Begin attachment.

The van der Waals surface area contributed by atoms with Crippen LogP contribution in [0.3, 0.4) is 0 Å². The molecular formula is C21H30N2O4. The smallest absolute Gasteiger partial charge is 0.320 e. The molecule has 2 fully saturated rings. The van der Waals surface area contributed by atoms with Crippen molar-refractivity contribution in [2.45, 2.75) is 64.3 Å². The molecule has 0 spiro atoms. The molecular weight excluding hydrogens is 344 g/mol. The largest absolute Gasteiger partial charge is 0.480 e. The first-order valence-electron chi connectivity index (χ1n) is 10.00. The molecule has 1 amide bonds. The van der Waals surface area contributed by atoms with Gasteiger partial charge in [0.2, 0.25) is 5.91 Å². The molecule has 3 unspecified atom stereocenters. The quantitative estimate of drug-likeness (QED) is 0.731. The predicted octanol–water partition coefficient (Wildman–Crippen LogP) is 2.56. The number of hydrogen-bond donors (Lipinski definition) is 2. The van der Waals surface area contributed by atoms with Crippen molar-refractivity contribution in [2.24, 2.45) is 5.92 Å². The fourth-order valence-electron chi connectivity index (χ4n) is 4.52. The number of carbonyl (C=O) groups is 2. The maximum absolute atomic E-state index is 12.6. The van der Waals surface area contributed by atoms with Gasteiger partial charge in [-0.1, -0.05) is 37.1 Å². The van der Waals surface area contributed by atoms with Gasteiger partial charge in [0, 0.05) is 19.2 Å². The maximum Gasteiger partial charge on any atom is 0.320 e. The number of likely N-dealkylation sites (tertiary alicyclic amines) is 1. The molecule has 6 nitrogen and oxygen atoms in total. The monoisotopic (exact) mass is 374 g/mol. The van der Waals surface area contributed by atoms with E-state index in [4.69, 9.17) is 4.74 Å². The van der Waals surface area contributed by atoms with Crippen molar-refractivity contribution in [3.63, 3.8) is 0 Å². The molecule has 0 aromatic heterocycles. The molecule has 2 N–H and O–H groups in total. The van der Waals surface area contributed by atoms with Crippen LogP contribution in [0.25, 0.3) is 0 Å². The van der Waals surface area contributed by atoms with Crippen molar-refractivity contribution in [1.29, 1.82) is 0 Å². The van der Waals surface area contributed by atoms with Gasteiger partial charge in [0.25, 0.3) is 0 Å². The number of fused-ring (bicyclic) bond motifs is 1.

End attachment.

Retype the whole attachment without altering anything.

The van der Waals surface area contributed by atoms with Crippen LogP contribution in [0.3, 0.4) is 0 Å². The molecular formula is C21H30N2O4. The smallest absolute Gasteiger partial charge is 0.320 e. The molecule has 2 fully saturated rings. The van der Waals surface area contributed by atoms with Crippen molar-refractivity contribution in [2.45, 2.75) is 64.3 Å². The molecule has 0 spiro atoms. The molecular weight excluding hydrogens is 344 g/mol. The largest absolute Gasteiger partial charge is 0.480 e. The first-order valence-electron chi connectivity index (χ1n) is 10.00. The molecule has 1 amide bonds. The van der Waals surface area contributed by atoms with Gasteiger partial charge in [0.2, 0.25) is 5.91 Å². The molecule has 3 unspecified atom stereocenters. The quantitative estimate of drug-likeness (QED) is 0.731. The predicted octanol–water partition coefficient (Wildman–Crippen LogP) is 2.56. The number of hydrogen-bond donors (Lipinski definition) is 2. The van der Waals surface area contributed by atoms with Crippen molar-refractivity contribution in [2.24, 2.45) is 5.92 Å². The fourth-order valence-electron chi connectivity index (χ4n) is 4.52. The number of carbonyl (C=O) groups is 2. The maximum absolute atomic E-state index is 12.6. The van der Waals surface area contributed by atoms with Gasteiger partial charge in [-0.1, -0.05) is 37.1 Å². The van der Waals surface area contributed by atoms with Gasteiger partial charge in [0, 0.05) is 19.2 Å². The maximum Gasteiger partial charge on any atom is 0.320 e. The number of likely N-dealkylation sites (tertiary alicyclic amines) is 1. The molecule has 6 nitrogen and oxygen atoms in total. The monoisotopic (exact) mass is 374 g/mol. The van der Waals surface area contributed by atoms with E-state index in [4.69, 9.17) is 4.74 Å². The van der Waals surface area contributed by atoms with Crippen molar-refractivity contribution in [3.63, 3.8) is 0 Å². The molecule has 0 aromatic heterocycles. The molecule has 2 N–H and O–H groups in total. The van der Waals surface area contributed by atoms with Crippen LogP contribution in [0.25, 0.3) is 0 Å². The van der Waals surface area contributed by atoms with Crippen molar-refractivity contribution in [1.29, 1.82) is 0 Å². The van der Waals surface area contributed by atoms with Gasteiger partial charge in [0.25, 0.3) is 0 Å². The number of fused-ring (bicyclic) bond motifs is 1.